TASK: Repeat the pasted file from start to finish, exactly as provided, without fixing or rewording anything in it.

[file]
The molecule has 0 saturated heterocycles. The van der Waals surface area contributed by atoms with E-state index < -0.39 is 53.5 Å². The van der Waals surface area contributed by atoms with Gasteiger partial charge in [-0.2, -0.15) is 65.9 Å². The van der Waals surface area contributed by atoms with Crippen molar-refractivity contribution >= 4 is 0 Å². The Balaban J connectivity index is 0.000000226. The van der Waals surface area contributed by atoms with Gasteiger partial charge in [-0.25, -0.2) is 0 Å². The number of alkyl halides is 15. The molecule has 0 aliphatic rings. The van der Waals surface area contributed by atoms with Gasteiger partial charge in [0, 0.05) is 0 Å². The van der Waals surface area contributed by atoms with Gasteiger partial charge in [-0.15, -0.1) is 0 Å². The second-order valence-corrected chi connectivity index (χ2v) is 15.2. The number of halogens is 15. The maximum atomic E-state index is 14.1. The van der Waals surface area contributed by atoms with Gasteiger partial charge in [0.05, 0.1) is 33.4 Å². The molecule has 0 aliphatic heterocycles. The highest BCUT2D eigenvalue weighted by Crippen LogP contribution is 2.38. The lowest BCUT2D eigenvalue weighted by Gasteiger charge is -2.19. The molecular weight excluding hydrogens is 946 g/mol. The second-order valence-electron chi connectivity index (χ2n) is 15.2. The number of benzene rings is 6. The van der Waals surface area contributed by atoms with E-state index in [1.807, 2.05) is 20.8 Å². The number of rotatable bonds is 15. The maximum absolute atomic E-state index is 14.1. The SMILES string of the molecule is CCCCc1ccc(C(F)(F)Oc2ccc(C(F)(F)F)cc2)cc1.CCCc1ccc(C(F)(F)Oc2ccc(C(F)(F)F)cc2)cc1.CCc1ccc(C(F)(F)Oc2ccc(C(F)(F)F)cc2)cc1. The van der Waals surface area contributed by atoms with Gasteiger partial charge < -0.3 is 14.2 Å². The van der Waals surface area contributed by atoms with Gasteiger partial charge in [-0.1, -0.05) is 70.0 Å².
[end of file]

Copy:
The molecule has 0 saturated heterocycles. The van der Waals surface area contributed by atoms with E-state index < -0.39 is 53.5 Å². The van der Waals surface area contributed by atoms with Gasteiger partial charge in [-0.2, -0.15) is 65.9 Å². The van der Waals surface area contributed by atoms with Crippen molar-refractivity contribution >= 4 is 0 Å². The Balaban J connectivity index is 0.000000226. The van der Waals surface area contributed by atoms with Gasteiger partial charge in [-0.25, -0.2) is 0 Å². The number of alkyl halides is 15. The molecule has 0 aliphatic rings. The van der Waals surface area contributed by atoms with Gasteiger partial charge in [0, 0.05) is 0 Å². The van der Waals surface area contributed by atoms with Gasteiger partial charge in [-0.15, -0.1) is 0 Å². The second-order valence-corrected chi connectivity index (χ2v) is 15.2. The number of halogens is 15. The maximum atomic E-state index is 14.1. The van der Waals surface area contributed by atoms with Gasteiger partial charge in [0.05, 0.1) is 33.4 Å². The molecule has 0 aliphatic heterocycles. The highest BCUT2D eigenvalue weighted by Crippen LogP contribution is 2.38. The lowest BCUT2D eigenvalue weighted by Gasteiger charge is -2.19. The molecular weight excluding hydrogens is 946 g/mol. The second-order valence-electron chi connectivity index (χ2n) is 15.2. The number of benzene rings is 6. The van der Waals surface area contributed by atoms with E-state index in [1.807, 2.05) is 20.8 Å². The number of rotatable bonds is 15. The maximum absolute atomic E-state index is 14.1. The SMILES string of the molecule is CCCCc1ccc(C(F)(F)Oc2ccc(C(F)(F)F)cc2)cc1.CCCc1ccc(C(F)(F)Oc2ccc(C(F)(F)F)cc2)cc1.CCc1ccc(C(F)(F)Oc2ccc(C(F)(F)F)cc2)cc1. The van der Waals surface area contributed by atoms with Gasteiger partial charge < -0.3 is 14.2 Å². The van der Waals surface area contributed by atoms with Gasteiger partial charge in [-0.1, -0.05) is 70.0 Å².